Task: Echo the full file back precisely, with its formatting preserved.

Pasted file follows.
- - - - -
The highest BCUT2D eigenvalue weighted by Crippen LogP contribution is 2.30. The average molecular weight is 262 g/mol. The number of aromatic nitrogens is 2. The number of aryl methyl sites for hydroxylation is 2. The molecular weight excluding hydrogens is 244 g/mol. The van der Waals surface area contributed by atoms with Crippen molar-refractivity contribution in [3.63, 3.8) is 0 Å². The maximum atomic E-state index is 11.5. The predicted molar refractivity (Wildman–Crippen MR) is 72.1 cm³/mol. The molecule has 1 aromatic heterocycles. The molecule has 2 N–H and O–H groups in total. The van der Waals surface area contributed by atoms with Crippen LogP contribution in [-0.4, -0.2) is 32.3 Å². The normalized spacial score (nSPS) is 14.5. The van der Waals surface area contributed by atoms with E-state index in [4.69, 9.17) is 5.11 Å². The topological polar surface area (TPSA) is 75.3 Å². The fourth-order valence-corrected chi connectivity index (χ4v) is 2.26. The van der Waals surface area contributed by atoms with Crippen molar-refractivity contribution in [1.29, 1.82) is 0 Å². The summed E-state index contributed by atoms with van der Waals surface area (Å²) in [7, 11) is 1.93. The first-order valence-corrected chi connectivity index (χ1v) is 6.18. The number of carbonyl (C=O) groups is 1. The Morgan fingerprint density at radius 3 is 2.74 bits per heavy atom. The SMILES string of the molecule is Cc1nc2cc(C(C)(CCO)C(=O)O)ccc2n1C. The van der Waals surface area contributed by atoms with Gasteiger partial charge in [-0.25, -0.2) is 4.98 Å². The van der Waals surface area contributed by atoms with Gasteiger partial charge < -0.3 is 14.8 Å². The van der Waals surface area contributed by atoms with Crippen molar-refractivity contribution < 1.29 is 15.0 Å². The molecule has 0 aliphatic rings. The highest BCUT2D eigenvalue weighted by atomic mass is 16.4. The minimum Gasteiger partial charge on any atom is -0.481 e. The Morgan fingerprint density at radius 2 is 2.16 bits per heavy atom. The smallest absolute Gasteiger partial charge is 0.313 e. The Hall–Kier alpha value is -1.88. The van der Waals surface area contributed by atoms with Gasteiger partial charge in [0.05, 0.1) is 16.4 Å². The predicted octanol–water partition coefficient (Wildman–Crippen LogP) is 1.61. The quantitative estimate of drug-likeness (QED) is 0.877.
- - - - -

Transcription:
The highest BCUT2D eigenvalue weighted by Crippen LogP contribution is 2.30. The average molecular weight is 262 g/mol. The number of aromatic nitrogens is 2. The number of aryl methyl sites for hydroxylation is 2. The molecular weight excluding hydrogens is 244 g/mol. The van der Waals surface area contributed by atoms with Crippen molar-refractivity contribution in [3.63, 3.8) is 0 Å². The maximum atomic E-state index is 11.5. The predicted molar refractivity (Wildman–Crippen MR) is 72.1 cm³/mol. The molecule has 1 aromatic heterocycles. The molecule has 2 N–H and O–H groups in total. The van der Waals surface area contributed by atoms with Crippen LogP contribution in [-0.4, -0.2) is 32.3 Å². The normalized spacial score (nSPS) is 14.5. The van der Waals surface area contributed by atoms with E-state index in [4.69, 9.17) is 5.11 Å². The topological polar surface area (TPSA) is 75.3 Å². The fourth-order valence-corrected chi connectivity index (χ4v) is 2.26. The van der Waals surface area contributed by atoms with Crippen molar-refractivity contribution in [1.29, 1.82) is 0 Å². The summed E-state index contributed by atoms with van der Waals surface area (Å²) in [7, 11) is 1.93. The first-order valence-corrected chi connectivity index (χ1v) is 6.18. The number of carbonyl (C=O) groups is 1. The Morgan fingerprint density at radius 3 is 2.74 bits per heavy atom. The SMILES string of the molecule is Cc1nc2cc(C(C)(CCO)C(=O)O)ccc2n1C. The van der Waals surface area contributed by atoms with Gasteiger partial charge in [-0.25, -0.2) is 4.98 Å². The van der Waals surface area contributed by atoms with Gasteiger partial charge < -0.3 is 14.8 Å². The van der Waals surface area contributed by atoms with Crippen molar-refractivity contribution < 1.29 is 15.0 Å². The molecule has 0 aliphatic rings. The highest BCUT2D eigenvalue weighted by atomic mass is 16.4. The minimum Gasteiger partial charge on any atom is -0.481 e. The Morgan fingerprint density at radius 2 is 2.16 bits per heavy atom. The smallest absolute Gasteiger partial charge is 0.313 e. The Hall–Kier alpha value is -1.88. The van der Waals surface area contributed by atoms with Gasteiger partial charge in [0.05, 0.1) is 16.4 Å². The predicted octanol–water partition coefficient (Wildman–Crippen LogP) is 1.61. The quantitative estimate of drug-likeness (QED) is 0.877.